She said she got her start within the community as a board member for Martin Luther King Family Services, and considered that a springboard to a wide range of service, from chaperone duties for the Martin Luther King Center’s black college tours to a stint on the FutureWorks board; from being a founding member of the Martin Luther King Charter School for Excellence to serving as president of Academic Athletic Arts Achievement Assoc. (5A) Football, a youth football league founded by her father in the mid-’90s.

She served for 10 years on the Election Commission and as chair for six years. Under Mayor Charlie Ryan, she served as co-chair of the Youth Commission.

All that work within the community caught the eye and the attention of Sarno. Jordan says she knew him, but not personally or very well when he called early in 2009 and invited her to a meeting, at which he revealed his plans to run for mayor and asked for her support.

He got it, and after the election that swept him into office, he named Jordan co-chair of his transition team. Not long thereafter, he had a different role in mind.

And as noted earlier, one of her first priorities was to make the chief of staff visible and accessible — to a host of constituents, but especially city employees.

“It’s been said that the doors of City Hall were really opened under the Sarno administration,” she said. “I remember my first week at City Hall … there were employees who had been in the building 25, 30 years, and they had never seen the chief of staff’s office the whole time they had been working there.”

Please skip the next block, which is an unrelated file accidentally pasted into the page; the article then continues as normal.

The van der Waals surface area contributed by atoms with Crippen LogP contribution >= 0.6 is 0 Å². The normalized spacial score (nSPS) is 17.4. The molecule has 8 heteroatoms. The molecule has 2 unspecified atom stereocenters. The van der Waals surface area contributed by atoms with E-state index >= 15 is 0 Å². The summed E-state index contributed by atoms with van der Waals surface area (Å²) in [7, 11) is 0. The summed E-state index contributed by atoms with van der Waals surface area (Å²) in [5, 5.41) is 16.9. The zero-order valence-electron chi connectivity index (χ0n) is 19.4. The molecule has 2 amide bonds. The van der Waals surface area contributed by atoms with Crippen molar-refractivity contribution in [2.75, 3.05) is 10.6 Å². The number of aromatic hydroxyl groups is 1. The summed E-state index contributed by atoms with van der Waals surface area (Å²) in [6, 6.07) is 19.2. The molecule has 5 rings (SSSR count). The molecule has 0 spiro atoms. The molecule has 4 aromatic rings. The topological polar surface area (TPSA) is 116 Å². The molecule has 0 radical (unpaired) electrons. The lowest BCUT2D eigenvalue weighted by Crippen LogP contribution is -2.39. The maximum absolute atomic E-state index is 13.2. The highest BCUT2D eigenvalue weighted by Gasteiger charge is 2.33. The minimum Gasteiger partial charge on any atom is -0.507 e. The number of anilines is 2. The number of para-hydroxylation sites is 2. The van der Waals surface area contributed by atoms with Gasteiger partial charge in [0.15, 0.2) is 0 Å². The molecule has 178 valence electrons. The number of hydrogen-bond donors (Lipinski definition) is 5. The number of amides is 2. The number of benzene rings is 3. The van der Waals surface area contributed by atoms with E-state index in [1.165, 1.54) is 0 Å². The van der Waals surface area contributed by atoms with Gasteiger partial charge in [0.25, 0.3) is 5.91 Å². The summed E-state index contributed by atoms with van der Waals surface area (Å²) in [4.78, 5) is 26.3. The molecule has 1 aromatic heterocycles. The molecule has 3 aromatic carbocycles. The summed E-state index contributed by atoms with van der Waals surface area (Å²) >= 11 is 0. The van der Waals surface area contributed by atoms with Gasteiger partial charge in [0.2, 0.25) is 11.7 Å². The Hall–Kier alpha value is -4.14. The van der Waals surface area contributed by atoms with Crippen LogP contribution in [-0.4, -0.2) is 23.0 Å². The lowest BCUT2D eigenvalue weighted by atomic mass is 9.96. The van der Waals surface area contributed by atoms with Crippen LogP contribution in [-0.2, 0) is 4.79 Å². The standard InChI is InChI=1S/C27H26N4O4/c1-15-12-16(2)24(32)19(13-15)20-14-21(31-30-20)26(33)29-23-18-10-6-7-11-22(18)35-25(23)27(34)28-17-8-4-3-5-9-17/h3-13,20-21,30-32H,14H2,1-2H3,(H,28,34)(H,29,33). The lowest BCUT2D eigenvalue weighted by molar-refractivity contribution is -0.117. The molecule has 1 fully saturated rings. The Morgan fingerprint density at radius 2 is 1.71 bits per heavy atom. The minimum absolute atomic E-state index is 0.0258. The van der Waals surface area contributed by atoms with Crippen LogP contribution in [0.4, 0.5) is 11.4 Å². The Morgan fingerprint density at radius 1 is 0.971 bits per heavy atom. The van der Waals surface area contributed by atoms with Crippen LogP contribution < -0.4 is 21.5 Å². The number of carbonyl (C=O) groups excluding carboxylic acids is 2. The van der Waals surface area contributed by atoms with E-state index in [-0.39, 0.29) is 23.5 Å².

Twists and Turns

Just to be clear, there is an official job description for the chief of staff’s job at the mayor’s office. The list of duties is rather extensive and includes everything from representing the mayor in dealings with constituents, city officials, and the business community to overseeing commission and board appointments, to being the mayor’s first point of contact for 2,800 municipal employees.

“Managers tend to the day to day, and they keep things going. Leaders … they chart the path; they’re the ones who hold folks accountable and set the tone for an organization. Leaders are people who other people follow, not because they have to, but because they believe in their ability to lead.”

But during a decade-long stretch that saw the tornado and a host of other weather events, a natural-gas explosion that damaged several city blocks, and a seven-year-long effort to bring a resort casino to the city, the position demanded that its holder provide real leadership, and Jordan did just that.

Especially in the hours, days, weeks, and months after the tornado tore a path across Springfield seven and half years ago. To Jordan, it seems like only yesterday, and the memories of that period remain etched in her mind.

She has vivid recollections from the moments just as the tornado passed almost directly over City Hall, such as gathering in the basement of that structure and later seeing what she described as “mass pandemonium” in Court Square and the area to the south.

She also remembers instinct kicking in as she hailed a passing police cruiser and directed the officer to take her to the city’s emergency command center on Carew Street.